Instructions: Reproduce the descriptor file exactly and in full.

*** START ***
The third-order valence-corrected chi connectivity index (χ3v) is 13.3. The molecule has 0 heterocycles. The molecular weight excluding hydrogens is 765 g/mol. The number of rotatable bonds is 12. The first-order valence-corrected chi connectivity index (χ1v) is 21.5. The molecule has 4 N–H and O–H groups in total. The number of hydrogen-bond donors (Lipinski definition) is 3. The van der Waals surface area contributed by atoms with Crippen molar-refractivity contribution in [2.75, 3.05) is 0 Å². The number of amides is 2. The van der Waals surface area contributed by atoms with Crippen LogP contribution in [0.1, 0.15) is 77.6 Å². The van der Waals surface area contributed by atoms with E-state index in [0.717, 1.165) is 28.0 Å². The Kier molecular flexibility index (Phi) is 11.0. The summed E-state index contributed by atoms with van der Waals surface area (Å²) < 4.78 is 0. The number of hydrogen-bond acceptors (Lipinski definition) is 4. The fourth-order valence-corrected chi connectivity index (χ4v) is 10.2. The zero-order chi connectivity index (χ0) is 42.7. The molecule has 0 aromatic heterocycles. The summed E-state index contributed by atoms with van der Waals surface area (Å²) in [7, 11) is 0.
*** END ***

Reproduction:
The third-order valence-corrected chi connectivity index (χ3v) is 13.3. The molecule has 0 heterocycles. The molecular weight excluding hydrogens is 765 g/mol. The number of rotatable bonds is 12. The first-order valence-corrected chi connectivity index (χ1v) is 21.5. The molecule has 4 N–H and O–H groups in total. The number of hydrogen-bond donors (Lipinski definition) is 3. The van der Waals surface area contributed by atoms with Crippen molar-refractivity contribution in [2.75, 3.05) is 0 Å². The number of amides is 2. The van der Waals surface area contributed by atoms with Crippen LogP contribution in [0.1, 0.15) is 77.6 Å². The van der Waals surface area contributed by atoms with E-state index in [0.717, 1.165) is 28.0 Å². The Kier molecular flexibility index (Phi) is 11.0. The summed E-state index contributed by atoms with van der Waals surface area (Å²) < 4.78 is 0. The number of hydrogen-bond acceptors (Lipinski definition) is 4. The fourth-order valence-corrected chi connectivity index (χ4v) is 10.2. The zero-order chi connectivity index (χ0) is 42.7. The molecule has 0 aromatic heterocycles. The summed E-state index contributed by atoms with van der Waals surface area (Å²) in [7, 11) is 0.